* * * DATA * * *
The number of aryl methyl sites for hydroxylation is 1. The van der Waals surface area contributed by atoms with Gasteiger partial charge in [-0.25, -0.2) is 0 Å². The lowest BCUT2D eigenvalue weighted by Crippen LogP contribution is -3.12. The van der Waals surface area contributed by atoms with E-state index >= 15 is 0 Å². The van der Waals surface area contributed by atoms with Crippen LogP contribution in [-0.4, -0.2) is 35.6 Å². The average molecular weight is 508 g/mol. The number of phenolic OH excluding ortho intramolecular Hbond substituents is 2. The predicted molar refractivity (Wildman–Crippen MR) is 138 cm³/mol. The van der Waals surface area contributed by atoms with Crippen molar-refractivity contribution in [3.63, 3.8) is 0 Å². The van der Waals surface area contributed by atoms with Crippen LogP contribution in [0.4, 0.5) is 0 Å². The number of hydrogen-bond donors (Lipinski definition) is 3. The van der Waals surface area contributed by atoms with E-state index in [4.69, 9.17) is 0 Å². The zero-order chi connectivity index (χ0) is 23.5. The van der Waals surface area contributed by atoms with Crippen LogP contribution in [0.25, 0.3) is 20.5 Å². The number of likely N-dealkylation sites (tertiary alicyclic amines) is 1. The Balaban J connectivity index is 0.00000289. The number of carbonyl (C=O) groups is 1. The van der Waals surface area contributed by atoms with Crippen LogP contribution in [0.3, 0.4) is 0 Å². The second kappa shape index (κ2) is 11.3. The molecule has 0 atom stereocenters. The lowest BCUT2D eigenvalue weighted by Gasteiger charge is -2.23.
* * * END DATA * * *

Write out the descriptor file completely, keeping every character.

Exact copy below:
The number of aryl methyl sites for hydroxylation is 1. The van der Waals surface area contributed by atoms with Gasteiger partial charge in [-0.25, -0.2) is 0 Å². The lowest BCUT2D eigenvalue weighted by Crippen LogP contribution is -3.12. The van der Waals surface area contributed by atoms with E-state index >= 15 is 0 Å². The van der Waals surface area contributed by atoms with Crippen LogP contribution in [-0.4, -0.2) is 35.6 Å². The average molecular weight is 508 g/mol. The number of phenolic OH excluding ortho intramolecular Hbond substituents is 2. The predicted molar refractivity (Wildman–Crippen MR) is 138 cm³/mol. The van der Waals surface area contributed by atoms with Crippen molar-refractivity contribution in [3.63, 3.8) is 0 Å². The van der Waals surface area contributed by atoms with Crippen LogP contribution in [0.4, 0.5) is 0 Å². The number of hydrogen-bond donors (Lipinski definition) is 3. The van der Waals surface area contributed by atoms with E-state index in [4.69, 9.17) is 0 Å². The zero-order chi connectivity index (χ0) is 23.5. The van der Waals surface area contributed by atoms with Crippen LogP contribution in [0.25, 0.3) is 20.5 Å². The number of likely N-dealkylation sites (tertiary alicyclic amines) is 1. The Balaban J connectivity index is 0.00000289. The number of carbonyl (C=O) groups is 1. The van der Waals surface area contributed by atoms with Crippen LogP contribution in [0.3, 0.4) is 0 Å². The second kappa shape index (κ2) is 11.3. The molecule has 0 atom stereocenters. The lowest BCUT2D eigenvalue weighted by Gasteiger charge is -2.23.